Tuesday, July 03, 2012

Artichokes - for a Few More Weeks Only

There are baby artichokes at the farmer's market right now (at Bill Maxwell's stand, anyway). There are never all that many so you have to get there pretty early if you want them. And you do, you want baby artichokes. They will be here for maybe another few weeks.

I love eating artichokes as much as the next guy but I've given up on cooking with the "adult" versions. Too much work for not enough gratification. I say this fully aware of the fact that I am not doing it right, but that's an issue for another day. The great thing about baby artichokes is that they require so much less prep work, and it feels like there is more to eat.

There is prep work, though. I trip the stems, but not all the way. I peel off the outer leaves that are pointy and tough and then I use kitchen shears to snip off the ends. Drop these in lemon water in order to prevent them from browning. Now there are choices to be made. You can slice them very thinly and eat them raw. You can slice them and cook them with any number of herbs or other vegetables. You can slice them coarsely and use them to top a pizza. For most preparations, I like to drop them in boiling water for a minute before cooking. This softens them a bit without robbing them of their fresh flavor (make sure to drop them in a cold water bath after the boiling water).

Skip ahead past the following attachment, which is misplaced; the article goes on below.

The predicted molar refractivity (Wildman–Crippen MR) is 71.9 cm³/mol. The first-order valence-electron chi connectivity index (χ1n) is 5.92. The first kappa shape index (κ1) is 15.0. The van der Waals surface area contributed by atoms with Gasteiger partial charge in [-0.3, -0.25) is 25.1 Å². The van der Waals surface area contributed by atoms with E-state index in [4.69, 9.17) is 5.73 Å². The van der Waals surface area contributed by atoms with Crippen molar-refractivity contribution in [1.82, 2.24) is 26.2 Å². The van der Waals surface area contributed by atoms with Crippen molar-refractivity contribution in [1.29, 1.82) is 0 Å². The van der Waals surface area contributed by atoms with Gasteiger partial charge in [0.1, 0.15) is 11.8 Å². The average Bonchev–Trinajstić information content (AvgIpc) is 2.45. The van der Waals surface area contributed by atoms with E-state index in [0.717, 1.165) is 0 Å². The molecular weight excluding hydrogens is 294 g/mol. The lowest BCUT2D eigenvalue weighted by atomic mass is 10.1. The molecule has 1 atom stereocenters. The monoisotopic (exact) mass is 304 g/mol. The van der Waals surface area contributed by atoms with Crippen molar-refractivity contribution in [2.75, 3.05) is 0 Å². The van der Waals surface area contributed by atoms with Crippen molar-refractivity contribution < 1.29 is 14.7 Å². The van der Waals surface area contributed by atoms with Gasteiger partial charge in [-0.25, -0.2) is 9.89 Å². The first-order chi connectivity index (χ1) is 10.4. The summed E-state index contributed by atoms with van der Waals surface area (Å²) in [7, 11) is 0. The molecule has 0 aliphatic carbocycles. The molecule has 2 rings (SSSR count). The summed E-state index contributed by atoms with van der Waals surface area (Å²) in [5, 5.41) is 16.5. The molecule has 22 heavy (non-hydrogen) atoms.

They look awfully cute at this point, don't they? You could slice them in half and fry them now, or put them in a jar with olive oil, vinegar, and salt. My favorite simple stand-by recipe involves slicing them somewhat thinly, cooking them with a bit of garlic, finishing with herbs like mint and rosemary, and then tossing this with spaghetti. Some grated Parmesan cheese for a bit of umami, and voila - delicious. And trust me on the rosemary here. It turns out that there is a wonderful synergy between rosemary and fresh artichokes.

What to drink with this dish? Some folks would have you believe that artichokes and good wine are mortal enemies, killing each other with reckless abandon. I've not had this problem, to be honest. Not that I'm opening my good Meursault here, but there are options. Acidic white wines work well. This time I went with rosé.

The 2011 Domaine les Fouques Côtes de Provence La Londe is a truly excellent rosé, and it costs $18 at Chambers Street Wines where it is imported directly by David Lillie. It's very tasty immediately, but it's sort of a shame to drink the whole bottle because the wine really comes to life on the second day with complex aromas, real depth of flavor, and a great texture that is both salty/grainy and silky at the same time. David Lillie, by the way, is a real wine pioneer, and he is interviewed by Levi Dalton on I'll Drink to That. Worth a listen.

1 comment:

keithlevenberg said...

This looks fantastic.